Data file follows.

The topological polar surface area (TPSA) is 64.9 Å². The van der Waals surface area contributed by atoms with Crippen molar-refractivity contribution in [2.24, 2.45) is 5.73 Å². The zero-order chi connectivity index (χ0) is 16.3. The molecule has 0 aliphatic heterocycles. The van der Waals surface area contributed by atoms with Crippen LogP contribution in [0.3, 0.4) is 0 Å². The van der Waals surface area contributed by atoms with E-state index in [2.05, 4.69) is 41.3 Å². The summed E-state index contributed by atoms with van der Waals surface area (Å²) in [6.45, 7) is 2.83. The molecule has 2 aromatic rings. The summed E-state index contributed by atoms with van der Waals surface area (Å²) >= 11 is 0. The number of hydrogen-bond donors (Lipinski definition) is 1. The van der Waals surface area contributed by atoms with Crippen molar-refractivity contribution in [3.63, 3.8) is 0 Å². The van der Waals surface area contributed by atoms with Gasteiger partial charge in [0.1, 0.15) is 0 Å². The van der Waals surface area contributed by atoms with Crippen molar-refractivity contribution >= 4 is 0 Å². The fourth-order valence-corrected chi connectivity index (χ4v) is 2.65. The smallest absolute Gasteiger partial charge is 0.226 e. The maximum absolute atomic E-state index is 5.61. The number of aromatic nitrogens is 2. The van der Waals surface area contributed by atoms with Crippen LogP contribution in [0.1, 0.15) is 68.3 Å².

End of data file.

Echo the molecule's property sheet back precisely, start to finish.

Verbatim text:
The topological polar surface area (TPSA) is 64.9 Å². The van der Waals surface area contributed by atoms with Crippen molar-refractivity contribution in [2.24, 2.45) is 5.73 Å². The zero-order chi connectivity index (χ0) is 16.3. The molecule has 0 aliphatic heterocycles. The van der Waals surface area contributed by atoms with Crippen LogP contribution in [0.3, 0.4) is 0 Å². The van der Waals surface area contributed by atoms with E-state index in [2.05, 4.69) is 41.3 Å². The summed E-state index contributed by atoms with van der Waals surface area (Å²) in [6.45, 7) is 2.83. The molecule has 2 aromatic rings. The summed E-state index contributed by atoms with van der Waals surface area (Å²) >= 11 is 0. The number of hydrogen-bond donors (Lipinski definition) is 1. The van der Waals surface area contributed by atoms with Crippen molar-refractivity contribution in [3.63, 3.8) is 0 Å². The van der Waals surface area contributed by atoms with Gasteiger partial charge in [0.1, 0.15) is 0 Å². The van der Waals surface area contributed by atoms with Crippen molar-refractivity contribution >= 4 is 0 Å². The fourth-order valence-corrected chi connectivity index (χ4v) is 2.65. The smallest absolute Gasteiger partial charge is 0.226 e. The maximum absolute atomic E-state index is 5.61. The number of aromatic nitrogens is 2. The van der Waals surface area contributed by atoms with Crippen LogP contribution in [0.1, 0.15) is 68.3 Å².